On ITU I was naughty. I was scaring everyone and my Dad was ready to tape my hands down. So it turns outs it’s normal for people who’ve had brain surgery to be agitated and fight and tug at stuff… I was trying to pull out every tube in me. I actually remember fighting with various members of my family, trying to push them away, punching one of my sisters in the face (bonus points for it being the nose, that counts as a bullseye, surely), I remember constantly being told to behave and the number of times I was firmly told “No!” was beyond ridiculous. And I understand why now because one night I pulled out five tubes; my catheter, a cannula, trachy tube, NG tube and my head drain which was draining blood from the cerebrospinal fluid in my brain. That one was very bad and I needed an emergency CT scan to make sure I didn’t screw my brain up. The thought of it scares my family to this day and grosses them out. Alhamdulillaah I didn’t cause more harm.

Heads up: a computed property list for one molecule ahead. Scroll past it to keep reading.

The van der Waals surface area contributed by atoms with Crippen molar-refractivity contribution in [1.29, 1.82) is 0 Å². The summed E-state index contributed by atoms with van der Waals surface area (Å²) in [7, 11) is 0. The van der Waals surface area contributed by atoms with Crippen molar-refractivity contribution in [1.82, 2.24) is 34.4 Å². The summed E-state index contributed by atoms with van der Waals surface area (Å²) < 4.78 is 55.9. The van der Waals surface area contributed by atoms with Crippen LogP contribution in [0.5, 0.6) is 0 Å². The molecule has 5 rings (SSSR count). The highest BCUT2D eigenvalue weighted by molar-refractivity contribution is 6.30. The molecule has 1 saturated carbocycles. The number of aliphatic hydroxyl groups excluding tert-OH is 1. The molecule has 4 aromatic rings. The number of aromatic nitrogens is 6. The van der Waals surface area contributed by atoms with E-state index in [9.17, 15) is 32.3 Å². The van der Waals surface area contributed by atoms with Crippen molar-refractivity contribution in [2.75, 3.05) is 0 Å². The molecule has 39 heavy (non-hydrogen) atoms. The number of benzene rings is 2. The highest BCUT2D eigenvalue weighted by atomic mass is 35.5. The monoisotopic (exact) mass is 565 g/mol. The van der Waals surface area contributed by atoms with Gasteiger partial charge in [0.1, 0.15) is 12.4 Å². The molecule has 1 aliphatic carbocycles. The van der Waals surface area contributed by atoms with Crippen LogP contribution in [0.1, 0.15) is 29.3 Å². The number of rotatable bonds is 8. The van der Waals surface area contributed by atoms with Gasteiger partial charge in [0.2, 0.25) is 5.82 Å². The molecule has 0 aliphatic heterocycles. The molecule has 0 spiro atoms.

So anyway, I had these large wool stuffed, lilac mittens that looked like boxing gloves put on me. In my dream I was feeling unwell but the mitts were irritating me. That’s when I punched my sister in the nose. Nobody knew but my right hand was tingling and I wasn’t really with it and obviously unable to speak so I did everything I could to get them off. In my dream I saw relatives sat on my bed and my parents too, it seemed like they were ignoring me so I was hitting them to get their attention to say take these things off me. I remember faking a fever and putting a hand over my forehead to say I’m ill remove them, it didn’t work. I mimed how can I sleep like this I need to put my hands under my cheek, it didn’t work. Instead my sister said I could sleep in any position because she saw me sleep every day in random positions and told me to stop lying, the mitts weren’t coming off. Apparently one nurse loosened them towards the end because she made a deal with me and I said I wouldn’t take them off. I put my hand between my knees and successfully removed a mitten, my expression was apparently comical and I looked so chuffed with myself. The stories of me highly sedated were hilarious. I actually wish I met myself back then. Eventually the mitts were removed and I did promise to behave myself otherwise the mitts were going back on. Those things traumatised me. I can’t believe nobody believed that I needed them off. My right hand was tingling. I noticed that when I left ITU and was with it, the tingling got worse, with the cold oxygen tube on my shoulder for my trachy, it felt like my hand and arm were numb, I told my family who relayed it to the nurses to pass on to the doctors and consultants during the ward rounds each morning. Massaging it helped for a while but it was spreading to my right leg. This tingling and numbness was slowly overtaking half my body and I didn’t know it. I was eventually given medication for this about two weeks later (being a mute, essentially, meant noone knew the true extent of my problems and what I was feeling. The pain was from this numbness wasn’t so bad then but it’s nuts now. I have a high pain threshold so I tend to not make a fuss of pain. I think it reached the point when it was keeping me awake at night that I was finally given medication). After my trachy tubing was made smaller and I was given hot flow oxygen, my numbness felt better. It was the peak of summer and there I was with a fluffy, fat blanket I requested from home. I was never cold but now I was freezing. I assumed the cold was making me numb so I just sucked it up.